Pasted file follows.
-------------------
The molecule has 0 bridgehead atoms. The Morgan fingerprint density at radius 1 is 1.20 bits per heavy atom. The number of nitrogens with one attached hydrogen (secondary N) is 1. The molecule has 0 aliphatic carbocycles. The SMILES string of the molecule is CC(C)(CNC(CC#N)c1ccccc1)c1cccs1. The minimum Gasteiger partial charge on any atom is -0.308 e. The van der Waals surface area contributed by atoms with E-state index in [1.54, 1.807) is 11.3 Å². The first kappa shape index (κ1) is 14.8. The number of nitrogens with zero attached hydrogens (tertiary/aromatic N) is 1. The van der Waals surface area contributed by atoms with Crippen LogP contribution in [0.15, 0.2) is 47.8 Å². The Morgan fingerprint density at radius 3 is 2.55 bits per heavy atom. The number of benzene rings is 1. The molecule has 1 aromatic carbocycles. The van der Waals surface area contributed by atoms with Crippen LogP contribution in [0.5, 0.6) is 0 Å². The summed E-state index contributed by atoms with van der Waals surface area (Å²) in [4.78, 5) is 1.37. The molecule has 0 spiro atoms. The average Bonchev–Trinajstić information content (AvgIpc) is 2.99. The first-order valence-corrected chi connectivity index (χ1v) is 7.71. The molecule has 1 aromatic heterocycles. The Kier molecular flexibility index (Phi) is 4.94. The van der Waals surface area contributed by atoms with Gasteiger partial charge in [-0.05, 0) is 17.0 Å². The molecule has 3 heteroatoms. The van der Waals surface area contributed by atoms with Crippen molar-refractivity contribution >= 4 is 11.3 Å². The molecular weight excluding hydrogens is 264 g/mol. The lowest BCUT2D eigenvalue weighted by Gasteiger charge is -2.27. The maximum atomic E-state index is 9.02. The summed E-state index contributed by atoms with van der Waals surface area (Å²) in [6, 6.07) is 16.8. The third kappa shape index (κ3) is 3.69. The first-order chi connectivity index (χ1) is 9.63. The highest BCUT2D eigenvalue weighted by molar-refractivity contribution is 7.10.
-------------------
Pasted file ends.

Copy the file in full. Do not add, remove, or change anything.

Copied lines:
The molecule has 0 bridgehead atoms. The Morgan fingerprint density at radius 1 is 1.20 bits per heavy atom. The number of nitrogens with one attached hydrogen (secondary N) is 1. The molecule has 0 aliphatic carbocycles. The SMILES string of the molecule is CC(C)(CNC(CC#N)c1ccccc1)c1cccs1. The minimum Gasteiger partial charge on any atom is -0.308 e. The van der Waals surface area contributed by atoms with E-state index in [1.54, 1.807) is 11.3 Å². The first kappa shape index (κ1) is 14.8. The number of nitrogens with zero attached hydrogens (tertiary/aromatic N) is 1. The van der Waals surface area contributed by atoms with Crippen LogP contribution in [0.15, 0.2) is 47.8 Å². The Morgan fingerprint density at radius 3 is 2.55 bits per heavy atom. The number of benzene rings is 1. The molecule has 1 aromatic carbocycles. The van der Waals surface area contributed by atoms with Crippen LogP contribution in [0.5, 0.6) is 0 Å². The summed E-state index contributed by atoms with van der Waals surface area (Å²) in [4.78, 5) is 1.37. The molecule has 0 spiro atoms. The average Bonchev–Trinajstić information content (AvgIpc) is 2.99. The first-order valence-corrected chi connectivity index (χ1v) is 7.71. The molecule has 1 aromatic heterocycles. The Kier molecular flexibility index (Phi) is 4.94. The van der Waals surface area contributed by atoms with Gasteiger partial charge in [-0.05, 0) is 17.0 Å². The molecule has 3 heteroatoms. The van der Waals surface area contributed by atoms with Crippen molar-refractivity contribution >= 4 is 11.3 Å². The molecular weight excluding hydrogens is 264 g/mol. The lowest BCUT2D eigenvalue weighted by Gasteiger charge is -2.27. The maximum atomic E-state index is 9.02. The summed E-state index contributed by atoms with van der Waals surface area (Å²) in [6, 6.07) is 16.8. The third kappa shape index (κ3) is 3.69. The first-order chi connectivity index (χ1) is 9.63. The highest BCUT2D eigenvalue weighted by molar-refractivity contribution is 7.10.